Opinions / Panel Activity

Late last month the Federal Circuit issued its opinion in Boyer v. United States, an Equal Pay Act case that we have been following because it attracted an amicus brief. In this case, the Federal Circuit reviewed a decision by the Court of Federal Claims to grant the government’s motion for summary judgment rejecting a pay discrimination claim under the Equal Pay Act. In an opinion by Judge Dyk joined by Judges Chen and Stoll, the Federal Circuit reversed. The court found that “the EPA applies equally to the United States as to other employers and that mere reliance on prior compensation standing alone is not an affirmative defense to a prima facie case under the EPA, unless the employer can demonstrate that the prior pay itself was not based on sex.”

Judge Dyk began by highlighting the factual and procedural background of the case:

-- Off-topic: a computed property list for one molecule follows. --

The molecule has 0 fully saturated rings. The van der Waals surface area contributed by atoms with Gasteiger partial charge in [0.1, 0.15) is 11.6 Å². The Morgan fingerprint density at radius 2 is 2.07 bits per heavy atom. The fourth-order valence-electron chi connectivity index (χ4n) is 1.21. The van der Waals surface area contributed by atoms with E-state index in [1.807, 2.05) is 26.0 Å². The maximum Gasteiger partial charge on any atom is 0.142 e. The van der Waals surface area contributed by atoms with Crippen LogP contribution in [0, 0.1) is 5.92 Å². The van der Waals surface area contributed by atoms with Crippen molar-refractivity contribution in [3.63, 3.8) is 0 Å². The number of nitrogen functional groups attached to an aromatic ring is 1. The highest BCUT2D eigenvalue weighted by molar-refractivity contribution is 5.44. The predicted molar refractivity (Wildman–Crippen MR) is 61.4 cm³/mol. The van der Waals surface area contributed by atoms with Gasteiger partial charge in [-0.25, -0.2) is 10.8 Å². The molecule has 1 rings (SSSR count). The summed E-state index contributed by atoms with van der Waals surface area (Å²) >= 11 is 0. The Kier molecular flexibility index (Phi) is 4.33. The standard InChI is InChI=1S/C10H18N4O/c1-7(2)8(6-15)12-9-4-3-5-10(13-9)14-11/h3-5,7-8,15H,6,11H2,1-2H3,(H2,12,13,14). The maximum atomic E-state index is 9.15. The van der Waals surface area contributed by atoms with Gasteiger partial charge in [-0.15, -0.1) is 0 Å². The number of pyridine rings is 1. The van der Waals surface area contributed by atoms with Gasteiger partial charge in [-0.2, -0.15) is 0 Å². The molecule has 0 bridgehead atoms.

Dr. Boyer was employed by the Veterans Affairs Medical Center of Birmingham, Alabama (“BVAMC”) as a clinical pharmacist in 2015. Six months later, BVAMC hired a male clinical pharmacist. Both Dr. Boyer and the male comparator were hired according to the federal hiring system, the General Schedule or “GS” system. . . . At the time of her hiring, Dr. Boyer was appointed as a clinical pharmacist at GS-12, Step 7 with a starting salary of $115,364. Although the minimum rate in this locality for GS-12 clinical pharmacists was $96,133 at Step 1, Dr. Boyer was appointed at Step 7 ($115,364) due, at least in part, because of her prior salary, which was $115,003. The male comparator was appointed at a GS-12, Step 10, with a starting salary of $126,223. His prior salary was $130,000. There are alleged other differences between the two. Dr. Boyer contends that she was more qualified than the male comparator, having had seven more years of experience after graduating with her doctorate in pharmacy in 1999. She also contends that she had unique mental health work experience as compared to the male comparator. . . . Three years after her hiring, Dr. Boyer discovered the pay discrepancy. She inquired about the differential with Human Resources and eventually, in 2018, filed an Equal Employment Opportunity (“EEO”) complaint, alleging wage discrimination. . . . Two months later, Dr. Boyer filed suit in the United States District Court for the Northern District of Alabama, alleging a violation of the EPA. . . . . The EPA provides that no employer that is subject to the Act shall discriminate between employees of the opposite sex for equal work that requires ‘equal skill, effort, and responsibility, and which are performed under similar working conditions.’ . . . Under the EPA, the plaintiff has the burden of establishing a prima facie case—showing that the employer pays employees of the opposite sex who perform substantially equal work unequally. . . The Northern District of Alabama initially granted summary judgment to Dr. Boyer, finding that ‘the record establishes that prior salary alone was the reason for [the] salaries and such a justification cannot solely carry the affirmative defense.’ . . . Thereafter, the government filed a motion to dismiss, arguing that the district court lacked subject matter jurisdiction, and plaintiff filed a motion to transfer the case to the Court of Federal Claims (“Claims Court”). The magistrate judge vacated his ruling on summary judgment and transferred the case. . . . [In] the Claims Court’s view, prior pay alone could establish an affirmative defense to a prima facie case under the EPA in the context of federal employees, the court granted summary judgment for the government and denied Dr. Boyer’s motion for summary judgment. This appeal followed.